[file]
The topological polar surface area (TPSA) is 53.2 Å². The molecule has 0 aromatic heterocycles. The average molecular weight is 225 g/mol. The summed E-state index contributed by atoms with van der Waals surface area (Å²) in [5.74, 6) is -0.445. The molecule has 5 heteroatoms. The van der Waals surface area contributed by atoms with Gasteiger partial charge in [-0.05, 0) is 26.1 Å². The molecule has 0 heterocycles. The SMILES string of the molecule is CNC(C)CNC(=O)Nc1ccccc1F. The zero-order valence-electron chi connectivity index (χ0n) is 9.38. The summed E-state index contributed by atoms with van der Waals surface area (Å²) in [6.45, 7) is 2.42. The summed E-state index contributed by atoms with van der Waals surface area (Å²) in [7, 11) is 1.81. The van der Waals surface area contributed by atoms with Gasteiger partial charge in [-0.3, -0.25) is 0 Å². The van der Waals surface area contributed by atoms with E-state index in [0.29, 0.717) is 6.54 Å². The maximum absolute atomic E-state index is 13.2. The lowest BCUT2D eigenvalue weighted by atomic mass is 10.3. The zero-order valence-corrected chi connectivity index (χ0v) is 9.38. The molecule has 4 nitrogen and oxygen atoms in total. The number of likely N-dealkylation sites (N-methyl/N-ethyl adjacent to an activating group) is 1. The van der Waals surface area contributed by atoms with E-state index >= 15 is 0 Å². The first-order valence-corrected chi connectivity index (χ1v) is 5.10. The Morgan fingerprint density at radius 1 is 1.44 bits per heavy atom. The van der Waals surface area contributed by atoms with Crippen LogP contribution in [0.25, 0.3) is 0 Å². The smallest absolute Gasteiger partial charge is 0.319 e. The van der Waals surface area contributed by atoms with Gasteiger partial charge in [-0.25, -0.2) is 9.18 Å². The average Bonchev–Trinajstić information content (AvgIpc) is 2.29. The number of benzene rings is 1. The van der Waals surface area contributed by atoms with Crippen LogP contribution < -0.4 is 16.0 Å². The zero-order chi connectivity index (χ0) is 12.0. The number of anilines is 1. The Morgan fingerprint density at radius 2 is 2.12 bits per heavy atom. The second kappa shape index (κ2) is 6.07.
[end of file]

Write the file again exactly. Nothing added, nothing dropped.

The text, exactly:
The topological polar surface area (TPSA) is 53.2 Å². The molecule has 0 aromatic heterocycles. The average molecular weight is 225 g/mol. The summed E-state index contributed by atoms with van der Waals surface area (Å²) in [5.74, 6) is -0.445. The molecule has 5 heteroatoms. The van der Waals surface area contributed by atoms with Gasteiger partial charge in [-0.05, 0) is 26.1 Å². The molecule has 0 heterocycles. The SMILES string of the molecule is CNC(C)CNC(=O)Nc1ccccc1F. The zero-order valence-electron chi connectivity index (χ0n) is 9.38. The summed E-state index contributed by atoms with van der Waals surface area (Å²) in [6.45, 7) is 2.42. The summed E-state index contributed by atoms with van der Waals surface area (Å²) in [7, 11) is 1.81. The van der Waals surface area contributed by atoms with Gasteiger partial charge in [-0.3, -0.25) is 0 Å². The van der Waals surface area contributed by atoms with E-state index in [0.29, 0.717) is 6.54 Å². The maximum absolute atomic E-state index is 13.2. The lowest BCUT2D eigenvalue weighted by atomic mass is 10.3. The zero-order valence-corrected chi connectivity index (χ0v) is 9.38. The molecule has 4 nitrogen and oxygen atoms in total. The number of likely N-dealkylation sites (N-methyl/N-ethyl adjacent to an activating group) is 1. The van der Waals surface area contributed by atoms with E-state index >= 15 is 0 Å². The first-order valence-corrected chi connectivity index (χ1v) is 5.10. The Morgan fingerprint density at radius 1 is 1.44 bits per heavy atom. The van der Waals surface area contributed by atoms with Crippen LogP contribution in [0.25, 0.3) is 0 Å². The smallest absolute Gasteiger partial charge is 0.319 e. The van der Waals surface area contributed by atoms with Gasteiger partial charge in [-0.25, -0.2) is 9.18 Å². The average Bonchev–Trinajstić information content (AvgIpc) is 2.29. The number of benzene rings is 1. The van der Waals surface area contributed by atoms with Crippen LogP contribution < -0.4 is 16.0 Å². The zero-order chi connectivity index (χ0) is 12.0. The number of anilines is 1. The Morgan fingerprint density at radius 2 is 2.12 bits per heavy atom. The second kappa shape index (κ2) is 6.07.